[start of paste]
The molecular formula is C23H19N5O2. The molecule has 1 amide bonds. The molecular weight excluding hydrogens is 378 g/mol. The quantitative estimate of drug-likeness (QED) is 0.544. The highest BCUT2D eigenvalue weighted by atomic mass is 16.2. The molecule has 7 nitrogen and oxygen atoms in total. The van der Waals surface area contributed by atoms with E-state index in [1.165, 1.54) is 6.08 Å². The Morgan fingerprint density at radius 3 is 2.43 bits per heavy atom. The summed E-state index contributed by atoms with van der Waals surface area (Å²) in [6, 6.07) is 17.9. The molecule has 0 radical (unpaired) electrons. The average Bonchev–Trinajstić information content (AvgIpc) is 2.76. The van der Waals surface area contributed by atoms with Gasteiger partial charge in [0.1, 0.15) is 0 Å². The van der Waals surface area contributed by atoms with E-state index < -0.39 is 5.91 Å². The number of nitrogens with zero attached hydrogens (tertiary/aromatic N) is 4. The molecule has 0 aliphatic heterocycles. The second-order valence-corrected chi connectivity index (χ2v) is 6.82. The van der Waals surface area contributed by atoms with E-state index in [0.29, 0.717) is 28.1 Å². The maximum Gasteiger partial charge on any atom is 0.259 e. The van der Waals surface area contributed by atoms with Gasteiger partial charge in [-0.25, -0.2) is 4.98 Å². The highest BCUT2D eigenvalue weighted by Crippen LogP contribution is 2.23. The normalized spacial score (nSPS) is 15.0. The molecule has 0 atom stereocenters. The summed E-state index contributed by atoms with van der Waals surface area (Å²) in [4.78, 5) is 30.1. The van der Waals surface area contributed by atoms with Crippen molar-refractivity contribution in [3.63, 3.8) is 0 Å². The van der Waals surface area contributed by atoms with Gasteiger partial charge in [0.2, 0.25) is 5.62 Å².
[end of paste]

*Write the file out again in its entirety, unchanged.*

The molecular formula is C23H19N5O2. The molecule has 1 amide bonds. The molecular weight excluding hydrogens is 378 g/mol. The quantitative estimate of drug-likeness (QED) is 0.544. The highest BCUT2D eigenvalue weighted by atomic mass is 16.2. The molecule has 7 nitrogen and oxygen atoms in total. The van der Waals surface area contributed by atoms with E-state index in [1.165, 1.54) is 6.08 Å². The Morgan fingerprint density at radius 3 is 2.43 bits per heavy atom. The summed E-state index contributed by atoms with van der Waals surface area (Å²) in [6, 6.07) is 17.9. The molecule has 0 radical (unpaired) electrons. The average Bonchev–Trinajstić information content (AvgIpc) is 2.76. The van der Waals surface area contributed by atoms with Gasteiger partial charge in [0.1, 0.15) is 0 Å². The van der Waals surface area contributed by atoms with E-state index < -0.39 is 5.91 Å². The number of nitrogens with zero attached hydrogens (tertiary/aromatic N) is 4. The molecule has 0 aliphatic heterocycles. The second-order valence-corrected chi connectivity index (χ2v) is 6.82. The van der Waals surface area contributed by atoms with E-state index in [0.29, 0.717) is 28.1 Å². The maximum Gasteiger partial charge on any atom is 0.259 e. The van der Waals surface area contributed by atoms with Gasteiger partial charge in [-0.25, -0.2) is 4.98 Å². The highest BCUT2D eigenvalue weighted by Crippen LogP contribution is 2.23. The normalized spacial score (nSPS) is 15.0. The molecule has 0 atom stereocenters. The summed E-state index contributed by atoms with van der Waals surface area (Å²) in [4.78, 5) is 30.1. The van der Waals surface area contributed by atoms with Crippen molar-refractivity contribution in [3.63, 3.8) is 0 Å². The van der Waals surface area contributed by atoms with Gasteiger partial charge in [0.2, 0.25) is 5.62 Å².